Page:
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    4 posts, 4 voices, 883 views, started Jul 12, 2008

    Posted on Saturday, July 12, 2008 by Mary Kelly-Williams, M.A.


    • Amethyst


      When you year the word "step-mother", what immediately comes to mind?  Be honest... even if you're a stepmother.

      Evil, wicked, manipulative, selfish...destroyer of children...just a few descriptions that come to my mind.

      Mythology has not been kind to stepmothers and this underlying belief is alive and well in the 21st century.

      Stepfathers are better off.  The day they say "I do", they don't turn immediately into green scary monsters.

      However, many stepmothers and stepfathers have learned the hard way, that the word "parent" should not be a part of step-parenting.

      Thus the oxymoron.


      Studies show that children resent parenting attempts by their parent's new spouse, even when one of their parents is deceased.

      Like many, I learned the hard way when I married my husband over 7 years ago.  He came with a 5-year-old daughter who was not thrilled with the prospect of having to share her father.

      I didn't take it personally.  I came from a home with parents who loved one another and shared close to 40 years of marital happiness before one of them passed away.

      It's hard for me to imagine the type of resiliency it takes to go from one home to another, adjust to new stepsiblings, different rules, and seeing your dad with another woman—all at the tender age of 5.

      It's taken a long time for my stepdaughter to accept me and I don't blame her.  She lives primarily with her mother, and has been witness to a parent struggling from time to time running a household without a partner.

      Coming to terms with the notion that I had to take the "parent" out of stepparent has been humbling.  I thought I would make a great stepparent.  After all, I was a family therapist and the mother of four great kids.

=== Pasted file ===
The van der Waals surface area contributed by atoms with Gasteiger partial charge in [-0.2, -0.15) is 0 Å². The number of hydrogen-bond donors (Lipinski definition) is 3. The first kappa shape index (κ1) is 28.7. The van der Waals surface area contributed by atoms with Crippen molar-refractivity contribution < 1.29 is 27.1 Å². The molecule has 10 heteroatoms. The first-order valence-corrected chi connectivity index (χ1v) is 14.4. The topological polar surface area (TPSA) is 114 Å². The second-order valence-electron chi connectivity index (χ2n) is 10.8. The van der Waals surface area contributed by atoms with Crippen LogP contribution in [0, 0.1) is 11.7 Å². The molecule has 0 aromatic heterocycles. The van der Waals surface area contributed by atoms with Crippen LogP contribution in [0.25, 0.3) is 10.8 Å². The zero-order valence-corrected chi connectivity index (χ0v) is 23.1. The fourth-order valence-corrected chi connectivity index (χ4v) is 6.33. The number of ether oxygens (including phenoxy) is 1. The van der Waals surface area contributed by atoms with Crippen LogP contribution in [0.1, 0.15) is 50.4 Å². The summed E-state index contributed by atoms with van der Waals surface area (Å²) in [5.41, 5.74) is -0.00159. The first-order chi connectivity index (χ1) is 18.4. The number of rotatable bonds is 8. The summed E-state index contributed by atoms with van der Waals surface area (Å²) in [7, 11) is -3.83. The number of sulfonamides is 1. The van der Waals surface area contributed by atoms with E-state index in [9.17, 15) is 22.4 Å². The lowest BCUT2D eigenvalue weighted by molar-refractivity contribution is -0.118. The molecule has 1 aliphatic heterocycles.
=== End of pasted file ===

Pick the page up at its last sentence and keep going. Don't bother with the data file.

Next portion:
I was constantly giving my husband advice...well, the truth be...I was constantly in his face shoving my opinions and "expertise" his way trying to be helpful.  Besides, between my professional and personal experience, I knew I was RIGHT.

        One weekend when my stepdaughter was visiting, I offered what I believed to be helpful advice (and it really was).  An hour after she returned home to her mother, my husband got THE phone call.  I had shamed her daughter.  The ex-wife was mad at me and then my husband was mad at me.

      I thought to myself, "OK, I get it.  I finally get it."  I knew there was nothing shameful about my advice, but I was being put on notice that when something went wrong, I was going to be the first one blamed.

      It's when I decided to let go of my end of the rope.   I needed to respect that I am not the mother, this is not my child and there are two active parents involved in her upbringing, whether I agree with all of their decisions or not.

      Things became a lot smoother after I decided to drop my opinions and my ego, and just let things be.  After all, I didn't marry my husband so I could be mother to his child.


      The one exception to this rule is if the child actually INVITES you into their lives as a parent.  This would mean, and I mean this, they literally, vocally ask for your opinion and advice.  And I'm not just talking the occasional request to hear what your view is.  This is an implicit request or command that looks like:

      —Will you be my parent?

      —Of course, you are my parent.

      Never assume because your step-children asks your opinion about something that this means he/she has invited you in to the world of parenting.  So tread very lightly.

      NEW RULES  

      Sure-fire formula for step-parents:

      1.Don't parent.
      2.Don't try to be their friend but—be their ALLY.
      3.Do try to see them, hear them, and be an adult they can come to value and respect.
      4.Always model an environment of kindness and respect.
      5.Keep your personal boundaries intact.
      6.Step up to the plate and be a parent if you are invited to be a parent.  




    Group for those in remarriage with children